While it is impossible to accurately discern the future with absolute certainty, some overarching trends can be used as predictors or guideposts as to what the future holds. Many practitioners seem to think that because more cases are being brought before international arbitration tribunals, the public is paying more and more attention to arbitration as a mechanism that has actual public policy and real-world implications.[16] With more and more eyes focusing on the arbitration process, many are becoming increasingly frustrated with the opaque and murky nature of the arbitration proceedings.[17] Many practitioners, including those at GAR, seem to think that as the businesses and countries driving arbitration become increasingly frustrated with the hidden nature of arbitration proceedings, they will advocate domestically and through international channels for more arbitration transparency.[18] Some practitioners believe that this transparency will dissuade businesses, international organizations, and countries from using arbitration as a preferred dispute resolution mechanism.[19] Others still think that things will continue to boom as usual.[20] As arbitration enters its “golden age,” only time will be the judge on whether arbitration becomes more transparent for public consumption, and if so, if this transparency will create another preferred dispute resolution process, or if the disputants will deal with arbitration despite its loss in transparency.[21] Given recent trends, most notably with the ICC and their pro-transparency changes in arbitration proceedings, and public calls for transparency, it seems that the writing is on the wall for the extremely confidential nature of arbitration.[22] 

[1] Who We are, Glob. Arb. Rev., (last visited Oct. 8, 2020).

[2] GAR Interactive: Moscow, Glob. Arb. Rev., (last visited Oct. 8, 2020) (detailing a brief history of GAR Interactive).

[3] Id.

[4] See Stefano Azzali, Confidentiality vs. Transparency In Commercial Arbitration: A False Contradiction To Overcome, N.Y.U. L. Blog (Dec. 28, 2012), (explaining the landscape of the transparency and confidentiality debate in international arbitration); Emily Cossgrove & Acacia Hosking, Open Up! How Far Should Transparency in International Commercial Arbitration Go?, King & Wood Mallesons Blog (Apr. 12, 2018), (exploring if third party funding will help in creating transparency in international arbitration).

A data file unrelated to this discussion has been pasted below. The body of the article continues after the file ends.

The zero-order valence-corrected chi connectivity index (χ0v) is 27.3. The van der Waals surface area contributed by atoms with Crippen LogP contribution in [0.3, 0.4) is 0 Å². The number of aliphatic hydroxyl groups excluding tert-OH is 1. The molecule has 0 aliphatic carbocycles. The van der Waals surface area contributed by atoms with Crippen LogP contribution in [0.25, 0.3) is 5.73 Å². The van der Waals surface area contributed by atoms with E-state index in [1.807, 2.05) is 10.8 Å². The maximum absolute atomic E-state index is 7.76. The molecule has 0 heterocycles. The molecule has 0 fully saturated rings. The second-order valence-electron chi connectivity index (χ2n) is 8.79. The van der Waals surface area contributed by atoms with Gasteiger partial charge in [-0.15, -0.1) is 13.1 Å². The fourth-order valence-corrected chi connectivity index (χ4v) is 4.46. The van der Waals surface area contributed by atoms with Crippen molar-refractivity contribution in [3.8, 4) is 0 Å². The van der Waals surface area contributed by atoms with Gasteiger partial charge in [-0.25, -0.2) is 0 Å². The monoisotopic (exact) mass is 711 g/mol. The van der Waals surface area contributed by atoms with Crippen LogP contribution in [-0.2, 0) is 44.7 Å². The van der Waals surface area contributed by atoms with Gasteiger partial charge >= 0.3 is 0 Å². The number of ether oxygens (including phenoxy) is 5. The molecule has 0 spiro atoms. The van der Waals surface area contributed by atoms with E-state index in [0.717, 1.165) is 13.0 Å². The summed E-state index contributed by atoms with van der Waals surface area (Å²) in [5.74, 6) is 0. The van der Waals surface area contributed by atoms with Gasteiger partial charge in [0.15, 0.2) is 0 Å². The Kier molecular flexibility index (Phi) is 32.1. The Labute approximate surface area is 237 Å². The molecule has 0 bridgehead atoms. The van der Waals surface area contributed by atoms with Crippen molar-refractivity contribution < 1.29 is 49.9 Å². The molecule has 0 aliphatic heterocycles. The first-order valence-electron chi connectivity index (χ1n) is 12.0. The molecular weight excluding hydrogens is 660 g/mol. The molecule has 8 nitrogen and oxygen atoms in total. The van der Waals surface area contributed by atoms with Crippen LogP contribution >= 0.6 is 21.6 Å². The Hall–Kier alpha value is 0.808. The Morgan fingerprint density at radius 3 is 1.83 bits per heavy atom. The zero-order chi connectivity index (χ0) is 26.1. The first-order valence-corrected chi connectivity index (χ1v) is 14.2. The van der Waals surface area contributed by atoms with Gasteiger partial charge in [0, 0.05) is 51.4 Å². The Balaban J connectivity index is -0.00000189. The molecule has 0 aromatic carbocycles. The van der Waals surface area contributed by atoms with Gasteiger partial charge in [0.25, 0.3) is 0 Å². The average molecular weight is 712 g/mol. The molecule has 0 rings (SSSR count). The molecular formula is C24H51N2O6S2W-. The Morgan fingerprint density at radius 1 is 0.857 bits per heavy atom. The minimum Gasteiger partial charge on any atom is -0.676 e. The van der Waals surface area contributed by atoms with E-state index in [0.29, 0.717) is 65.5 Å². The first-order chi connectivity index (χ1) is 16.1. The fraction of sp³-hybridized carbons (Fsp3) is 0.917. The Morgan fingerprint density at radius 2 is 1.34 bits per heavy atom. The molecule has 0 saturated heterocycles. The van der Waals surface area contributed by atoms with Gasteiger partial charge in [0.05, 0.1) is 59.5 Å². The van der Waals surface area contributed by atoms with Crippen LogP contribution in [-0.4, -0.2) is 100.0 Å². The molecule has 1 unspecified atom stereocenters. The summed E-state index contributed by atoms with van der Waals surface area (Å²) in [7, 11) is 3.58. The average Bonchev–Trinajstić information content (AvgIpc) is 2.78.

[5] Arbitration, Int’l. Chamber Of Com., (last visited Oct. 8, 2020).

[6] See Chris Parker & Susan Field, ICC Court Announces New Policies to Foster Transparency and Ensure Greater Efficiency, Herbert Smith Freehills Blog (Jan. 8, 2016),; see also ICC Unveils Revised Rules of Arbitration, Int’l. Chamber Of Com., (last visited Oct. 8, 2020) (detailing new changes to arbitration proceedings, including the disclosures of third-party funding in an attempt to increase transparency in cases before ICC tribunals).

[7] Alexis C. Brown, Presumption Meets Reality: An Exploration of the Confidentiality Obligation in International Commercial Arbitration, 16 Am. U. Int’l L. Rev. 969, 972–73 (2001). 

[8] Id.

[9] Avinash Poorooye & Ron´an Feehily, Confidentiality and Transparency in International Commercial Arbitration: Finding the Right Balance, 22 Harv. Negot. L. Rev. 275, 278 (2018).

[10] Id.

[11] See Pedro J. Martinez-Fraga, Juridical Convergence in International Dispute Resolution: Developing a Substantive Principle of Transparency and Transnational Evidence Gathering, 10 Loy. U. Chi. Int’l L. Rev. 37, 71 (2012).

[12] See generally Poorooye & Feehily, supra note 9, at 282.

[13] See generally Julia A. Maupin, Transparency in International Investment Law: The Good, the Bad, and the Murky, Transparency in Int’l Law 142, 142 (emphasizing that transparency is “oft invoked and seldom defined,” but still sought after as many as a way to keep a functioning democracy afloat).

[14] Id. at 147.

[15] Id.

[16] See Anne Peters, The Transparency Turn of International Law, 1 The Chinese J. of Glob. Governance 3, 14-15 (2015).

[17] See ICC Arbitration Statistics Reflect Strong Arbitration Trends Worldwide, Vinson & Elkins Insights (July 2, 2019), (highlighting the ICC’s recent statistics showing an increased use in arbitration for all manners of disputes); see Paul Bland, Democracy Works: General Mills Drops Forced Arbitration Claim After Public Outcry From Consumers, Pub. Just. Blog (Apr. 20, 2014),

[18] See generally Marlon Meza-Salas, Confidentiality in International Commercial Arbitration: Truth or Fiction?, Klewers Arb. Blog (Sep. 23, 2018),

[19] Id.

[20] Peters, supra note 16.

[21] See Ben Rigby, A New Golden Age, ICLG (June 14, 2016), (reviewing a recent conference featuring keynote speaker Dr. Robert Gaitskell, who espoused the merits of arbitration and outlined future conflicts).

[22] Parker & Field, supra note 6.